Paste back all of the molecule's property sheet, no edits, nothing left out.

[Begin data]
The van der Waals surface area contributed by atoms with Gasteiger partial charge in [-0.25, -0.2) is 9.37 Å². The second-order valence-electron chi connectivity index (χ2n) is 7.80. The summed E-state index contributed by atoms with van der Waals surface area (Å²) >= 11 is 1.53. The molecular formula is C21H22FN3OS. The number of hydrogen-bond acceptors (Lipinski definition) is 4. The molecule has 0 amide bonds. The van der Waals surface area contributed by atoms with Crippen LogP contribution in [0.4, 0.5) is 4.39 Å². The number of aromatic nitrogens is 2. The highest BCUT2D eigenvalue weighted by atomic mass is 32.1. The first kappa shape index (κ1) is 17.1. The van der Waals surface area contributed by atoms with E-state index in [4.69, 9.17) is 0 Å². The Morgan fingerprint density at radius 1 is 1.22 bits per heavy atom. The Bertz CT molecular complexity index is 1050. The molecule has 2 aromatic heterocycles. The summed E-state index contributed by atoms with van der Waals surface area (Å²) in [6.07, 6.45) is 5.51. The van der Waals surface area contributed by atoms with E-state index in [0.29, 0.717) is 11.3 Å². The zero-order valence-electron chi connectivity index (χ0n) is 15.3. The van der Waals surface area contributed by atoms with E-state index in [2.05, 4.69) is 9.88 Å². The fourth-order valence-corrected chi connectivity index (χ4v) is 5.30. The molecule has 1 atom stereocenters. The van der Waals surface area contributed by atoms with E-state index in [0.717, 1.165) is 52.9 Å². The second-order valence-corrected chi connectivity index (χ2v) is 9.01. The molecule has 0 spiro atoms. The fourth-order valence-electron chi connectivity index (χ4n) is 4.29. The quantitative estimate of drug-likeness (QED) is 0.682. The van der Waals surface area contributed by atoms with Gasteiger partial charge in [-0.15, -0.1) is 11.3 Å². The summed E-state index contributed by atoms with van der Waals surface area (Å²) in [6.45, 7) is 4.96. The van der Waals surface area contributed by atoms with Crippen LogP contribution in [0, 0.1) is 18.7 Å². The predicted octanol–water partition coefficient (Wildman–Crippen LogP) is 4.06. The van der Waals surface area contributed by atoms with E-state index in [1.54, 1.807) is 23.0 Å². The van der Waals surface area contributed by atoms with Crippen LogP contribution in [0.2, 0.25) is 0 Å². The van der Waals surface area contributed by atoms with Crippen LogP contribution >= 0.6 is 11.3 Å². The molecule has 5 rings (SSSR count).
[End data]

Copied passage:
The van der Waals surface area contributed by atoms with Gasteiger partial charge in [-0.25, -0.2) is 9.37 Å². The second-order valence-electron chi connectivity index (χ2n) is 7.80. The summed E-state index contributed by atoms with van der Waals surface area (Å²) >= 11 is 1.53. The molecular formula is C21H22FN3OS. The number of hydrogen-bond acceptors (Lipinski definition) is 4. The molecule has 0 amide bonds. The van der Waals surface area contributed by atoms with Crippen LogP contribution in [0.4, 0.5) is 4.39 Å². The number of aromatic nitrogens is 2. The highest BCUT2D eigenvalue weighted by atomic mass is 32.1. The first kappa shape index (κ1) is 17.1. The van der Waals surface area contributed by atoms with E-state index in [4.69, 9.17) is 0 Å². The Morgan fingerprint density at radius 1 is 1.22 bits per heavy atom. The Bertz CT molecular complexity index is 1050. The molecule has 2 aromatic heterocycles. The summed E-state index contributed by atoms with van der Waals surface area (Å²) in [6.07, 6.45) is 5.51. The van der Waals surface area contributed by atoms with E-state index in [0.29, 0.717) is 11.3 Å². The zero-order valence-electron chi connectivity index (χ0n) is 15.3. The van der Waals surface area contributed by atoms with E-state index in [2.05, 4.69) is 9.88 Å². The fourth-order valence-corrected chi connectivity index (χ4v) is 5.30. The molecule has 1 atom stereocenters. The van der Waals surface area contributed by atoms with E-state index in [0.717, 1.165) is 52.9 Å². The second-order valence-corrected chi connectivity index (χ2v) is 9.01. The molecule has 0 spiro atoms. The fourth-order valence-electron chi connectivity index (χ4n) is 4.29. The quantitative estimate of drug-likeness (QED) is 0.682. The van der Waals surface area contributed by atoms with Gasteiger partial charge in [-0.15, -0.1) is 11.3 Å². The summed E-state index contributed by atoms with van der Waals surface area (Å²) in [6.45, 7) is 4.96. The van der Waals surface area contributed by atoms with Crippen LogP contribution in [0, 0.1) is 18.7 Å². The predicted octanol–water partition coefficient (Wildman–Crippen LogP) is 4.06. The van der Waals surface area contributed by atoms with E-state index in [1.54, 1.807) is 23.0 Å². The van der Waals surface area contributed by atoms with Crippen LogP contribution in [0.2, 0.25) is 0 Å². The van der Waals surface area contributed by atoms with Crippen LogP contribution >= 0.6 is 11.3 Å². The molecule has 5 rings (SSSR count).